for aasylum. Meanwhile the fleeing Germans have left c time bomb The asylum inmates escape, (Episcopal Student Foundation
taking up various costumes and roles. A very funny comedy and a powerful anti-war film-the sanity 218 N. Division
of insanity and vice-versa. ALAN BATES,.GENEVIEVE BUJOLD.-
"Delightfully subtle satire-penetrating comedy encased in a most beautiful film.-Judith Crist. 665-0606
*In French, with subtitles. Ciemascope.. Chaplain: Rev. Andrew Foster
Showtimes: "THREE WOMEN" at 7 & 9:15 Choral Evensong Sunday evenings at
"THE KING OF HEARTS" at 7 & 9:00 7:00 p.m. at St. Andrew Episcopal
ADMISSION: $125Church, 306 N. Division.
* * *
TOMORtROW NIGJIT In'MLB 4 FIRST CHURCH OF CHRIST,
DOCUMENTARY NIGHT featuring' 1833 Washtenaw
Robert Duvall's "We're Not the Jet Set" unda Services and Sunday School
Marcel-6 phus' "A Sense df Loss" Wednesday Testimony Meeting-:00
"r The AAFC is now accepting entries for the 8th Annual 8mm Film Child Care Sunday-under 2 years.
Festival. Stop. by one of our shows for details. Christian Science Reading Room-,
-___206 E. Liberty, 10-5 Monday-Saturday;
State Senate to debate
By DENNIS SABO
Forcing elderly workers to retire
because of their age will become
illegal, if the state Senate approves a
bill the Michigan House passed this
The proposal, which the House passed
by a vote of 97-2, would make it illegal
for a company to force an employe into
retirement because of his or her age.
THE BILL'S sponsor, Rep. Perry
Bullard (D-Ann Arbor), said the
measure is the toughest of its kind in
the country. He said the bill aims to
stop discrimination against elderly
persons who are capable of working af-
ter the usual mandatory retirement age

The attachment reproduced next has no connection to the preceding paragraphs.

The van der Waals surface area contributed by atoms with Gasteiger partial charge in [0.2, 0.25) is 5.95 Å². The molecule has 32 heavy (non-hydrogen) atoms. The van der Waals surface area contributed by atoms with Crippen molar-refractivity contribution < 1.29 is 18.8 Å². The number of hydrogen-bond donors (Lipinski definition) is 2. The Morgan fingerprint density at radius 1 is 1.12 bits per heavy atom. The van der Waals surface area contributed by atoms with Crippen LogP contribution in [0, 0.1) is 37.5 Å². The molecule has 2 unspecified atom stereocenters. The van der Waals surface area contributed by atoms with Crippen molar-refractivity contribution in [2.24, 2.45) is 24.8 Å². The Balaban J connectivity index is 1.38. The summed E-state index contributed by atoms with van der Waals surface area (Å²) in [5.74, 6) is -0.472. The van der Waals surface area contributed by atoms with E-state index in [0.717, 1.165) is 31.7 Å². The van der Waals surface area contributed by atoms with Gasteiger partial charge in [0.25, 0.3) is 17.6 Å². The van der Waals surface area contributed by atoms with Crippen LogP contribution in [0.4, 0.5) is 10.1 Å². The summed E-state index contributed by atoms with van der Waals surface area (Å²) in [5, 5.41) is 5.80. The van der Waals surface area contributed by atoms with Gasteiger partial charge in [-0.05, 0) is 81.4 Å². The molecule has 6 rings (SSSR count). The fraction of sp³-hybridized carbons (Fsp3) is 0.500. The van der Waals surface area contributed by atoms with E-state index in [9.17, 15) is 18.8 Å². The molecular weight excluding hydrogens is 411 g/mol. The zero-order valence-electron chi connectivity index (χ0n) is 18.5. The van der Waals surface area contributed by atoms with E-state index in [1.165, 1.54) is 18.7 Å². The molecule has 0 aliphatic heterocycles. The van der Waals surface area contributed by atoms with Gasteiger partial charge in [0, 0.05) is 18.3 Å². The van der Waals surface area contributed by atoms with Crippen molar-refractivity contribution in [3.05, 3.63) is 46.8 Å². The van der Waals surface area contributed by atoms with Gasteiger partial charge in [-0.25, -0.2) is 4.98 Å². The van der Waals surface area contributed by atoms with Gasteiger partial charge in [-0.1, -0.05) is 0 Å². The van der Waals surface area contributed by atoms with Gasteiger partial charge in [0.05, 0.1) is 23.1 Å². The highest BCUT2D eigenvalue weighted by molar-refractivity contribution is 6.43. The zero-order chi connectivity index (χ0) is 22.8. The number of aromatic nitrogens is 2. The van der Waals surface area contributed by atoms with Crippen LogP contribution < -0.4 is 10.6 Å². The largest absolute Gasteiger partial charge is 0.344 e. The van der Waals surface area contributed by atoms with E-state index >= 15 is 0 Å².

"Sixty-five is an unrealistic age to
force a person into retirement,"
Bullard said. "It should be an in-
dividual right to decide to work or not."
According to Bullard, many persons
suffer hardships when forced into
retirement because they have chosen to
have families at a later age.
"THE EXISTING pension plans and
social security benefits are not very
'There has to be some
designated retirement age
to assure (University) fac-
ulty turn over.'
-LSA Dean Billy Frye
'Sixty-five is an un-
realistie age to force a
person into retirement.',
-Rep. Perry Bullard
adequate to support a family with,"
LSA Dean Billy Frye questioned the
bill. He said the measure would reduce
faculty turnover by outlawing the
University's mandatory retirement age
of 70. ,
"There has to be some designated
retirement age to assure faculty tur-
nover," he commented.
BULLARD said he expects opposition
to come from senators because of fears
that the bill would cause unemployment
among young people. He said such con-
cerns are groundless.
Bullard contended that only seven
per cent of elderly workers affected
would choose to keep working. He said
their effect on employment would be
* United Auto Workers spokesman
Jerry Dale said the Bullard plan would
have little impact on blue collar
workers who "want to get the hell out of
the plants as soon as they can."
The U.S. Senate is currently con-
sidering a similar bill, which would
outlaw any mandatory retirement rules
below age 70.
In good years, when salmon are
abundant in Alaska's Noatak River,
Eskimos, who prefer the taste of female
salmon, often feed the male fish they
catch to their dogs, says National
NEW YORK (AP)-Carter adminis-
tration officials say Egypt and Israel
are close to an agreement on principles
for an overall Mideast peace settlement,
according to the New York Times.
The newspaper, in a report from
Washington in today's editions, also